By its very nature, additive manufacturing is considered a sustainable technology. The sustainable advantages of 3D printing could play an important, even decisive role for producers and manufacturers towards series applications. For material manufacturers like Evonik, living sustainability might not be so self-evident for everyone. But the more aware and transparent the sustainable journey becomes at the beginning of the additive value chain, the more impact these effects will have in the final application.
With a growing emphasis on environmentally friendly manufacturing, the evaluation of the environmental performance of additive manufacturing processes has gained attention. Additive manufacturing offers several sustainable advantages over other processing technologies: The design freedom of 3D components offers enormous potential for novel product developments and improvements in component efficiency and performance. New bionic lightweight structures enable the best possible design of functional elements, which are used as lightweight components primarily in the aerospace and automotive industries. Due to the general principle of all additive technologies of depositing material in a structured way instead of removing it, as in some other processes such as machining, 3D printing materials are used very efficiently. In the recent past, which unfortunately has been characterized by collapsed global supply chains for several reasons, additive manufacturing has been particularly effective: on-demand production of parts organized in a decentralized manner, is now a reality. That’s why 3D printing is often regarded as a sustainable processing technology.
“In our specialty chemicals business with high-performance materials, we don’t see the various processing technologies in any sustainability competition,” explains Sylvia Monsheimer, who heads the Industrial 3D Printing market segment t at Evonik. “People often tend to compare injection molding and 3D printing. But there is room for both on the market, and there are good reasons to rely on one or the other technology depending on the application, such as 3D printing for shorter product life cycles or injection molding for high-volume specialty parts.” In addition to the economic arguments, it is impossible to imagine parts production today without ecological aspects. When deciding for or against a processing technology, ecological influences such as sustainability in its many aspects or the various options for recyclability are considered in addition to costs per part.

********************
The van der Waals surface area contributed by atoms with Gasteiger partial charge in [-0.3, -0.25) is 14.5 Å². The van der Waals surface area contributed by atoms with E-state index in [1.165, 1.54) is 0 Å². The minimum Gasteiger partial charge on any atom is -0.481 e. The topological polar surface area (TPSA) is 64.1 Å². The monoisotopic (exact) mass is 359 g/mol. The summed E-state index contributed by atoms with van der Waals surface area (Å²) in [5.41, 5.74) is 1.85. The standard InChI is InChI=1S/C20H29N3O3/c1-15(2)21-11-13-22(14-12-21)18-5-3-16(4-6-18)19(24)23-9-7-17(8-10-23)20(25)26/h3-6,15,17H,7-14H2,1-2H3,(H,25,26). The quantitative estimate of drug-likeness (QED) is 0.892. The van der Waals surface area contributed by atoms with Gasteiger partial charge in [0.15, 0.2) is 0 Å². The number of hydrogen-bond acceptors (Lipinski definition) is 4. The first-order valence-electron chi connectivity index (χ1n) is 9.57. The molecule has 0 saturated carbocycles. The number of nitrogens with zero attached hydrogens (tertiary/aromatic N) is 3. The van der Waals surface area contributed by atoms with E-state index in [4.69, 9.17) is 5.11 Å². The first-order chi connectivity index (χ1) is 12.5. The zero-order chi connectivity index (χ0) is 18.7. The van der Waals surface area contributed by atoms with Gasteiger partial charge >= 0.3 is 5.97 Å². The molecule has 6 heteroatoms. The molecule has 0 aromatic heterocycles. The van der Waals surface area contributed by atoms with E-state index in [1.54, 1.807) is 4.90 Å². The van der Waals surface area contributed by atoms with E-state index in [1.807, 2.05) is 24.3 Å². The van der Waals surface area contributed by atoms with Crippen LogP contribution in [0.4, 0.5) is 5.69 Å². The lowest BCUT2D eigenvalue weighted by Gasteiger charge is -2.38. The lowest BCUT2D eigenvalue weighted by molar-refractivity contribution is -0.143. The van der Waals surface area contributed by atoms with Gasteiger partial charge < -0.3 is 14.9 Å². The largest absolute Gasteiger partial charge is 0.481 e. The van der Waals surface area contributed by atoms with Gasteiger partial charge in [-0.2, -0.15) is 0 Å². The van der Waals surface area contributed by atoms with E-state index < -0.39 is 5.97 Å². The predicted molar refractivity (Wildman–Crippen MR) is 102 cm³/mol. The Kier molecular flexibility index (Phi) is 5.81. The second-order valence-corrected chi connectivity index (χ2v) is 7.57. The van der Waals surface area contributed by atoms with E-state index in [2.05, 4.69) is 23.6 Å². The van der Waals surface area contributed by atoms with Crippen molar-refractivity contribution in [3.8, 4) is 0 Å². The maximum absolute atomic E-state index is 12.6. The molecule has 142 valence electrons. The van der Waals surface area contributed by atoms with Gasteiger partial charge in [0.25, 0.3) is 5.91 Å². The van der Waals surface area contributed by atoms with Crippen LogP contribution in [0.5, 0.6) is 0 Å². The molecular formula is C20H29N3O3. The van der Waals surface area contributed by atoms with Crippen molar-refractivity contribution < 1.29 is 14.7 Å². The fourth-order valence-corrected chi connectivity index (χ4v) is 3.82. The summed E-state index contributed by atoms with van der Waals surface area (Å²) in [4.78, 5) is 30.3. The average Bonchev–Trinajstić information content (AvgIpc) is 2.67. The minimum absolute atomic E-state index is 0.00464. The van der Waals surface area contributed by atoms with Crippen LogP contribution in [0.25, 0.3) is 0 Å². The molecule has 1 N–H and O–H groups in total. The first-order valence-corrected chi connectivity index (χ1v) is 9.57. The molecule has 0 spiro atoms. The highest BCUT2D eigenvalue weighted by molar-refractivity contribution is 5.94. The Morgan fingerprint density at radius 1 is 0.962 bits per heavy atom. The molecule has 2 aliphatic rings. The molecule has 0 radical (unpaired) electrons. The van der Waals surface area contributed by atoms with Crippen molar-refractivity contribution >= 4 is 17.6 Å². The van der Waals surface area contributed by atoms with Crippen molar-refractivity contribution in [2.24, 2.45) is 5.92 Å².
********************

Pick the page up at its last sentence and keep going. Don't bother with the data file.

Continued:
For many market players like material manufacturers or technology providers, living sustainability might not be so self-evident for everyone. But the more aware and transparent the sustainable journey becomes at the beginning of the additive value chain, the more impact these effects will have in the final application.
As a specialty chemicals company with a presence throughout the world, Evonik, sees sustainability and long-term business success as two sides of the same coin. That is reflected in the rising demand from customers for products and services that demonstrate a good balance of economic, ecological and social factors. Sustainability has long since developed into a growth driver for Evonik.
Sustainable 3D printing starts with the right material
Yet material manufacturers bear a great responsibility here because the sustainable result of an application stands or falls with the sustainable performance of the materials used. “Sustainability is the core element for being successful in the future. We understand sustainability as a key growth driver and the cornerstone of our product portfolio, investments and innovation management. Sustainability is therefore an integral part of Evonik’s strategy.”, says Dr. Dominic Störkle, Head of the Additive Manufacturing Innovation Growth Field at Evonik.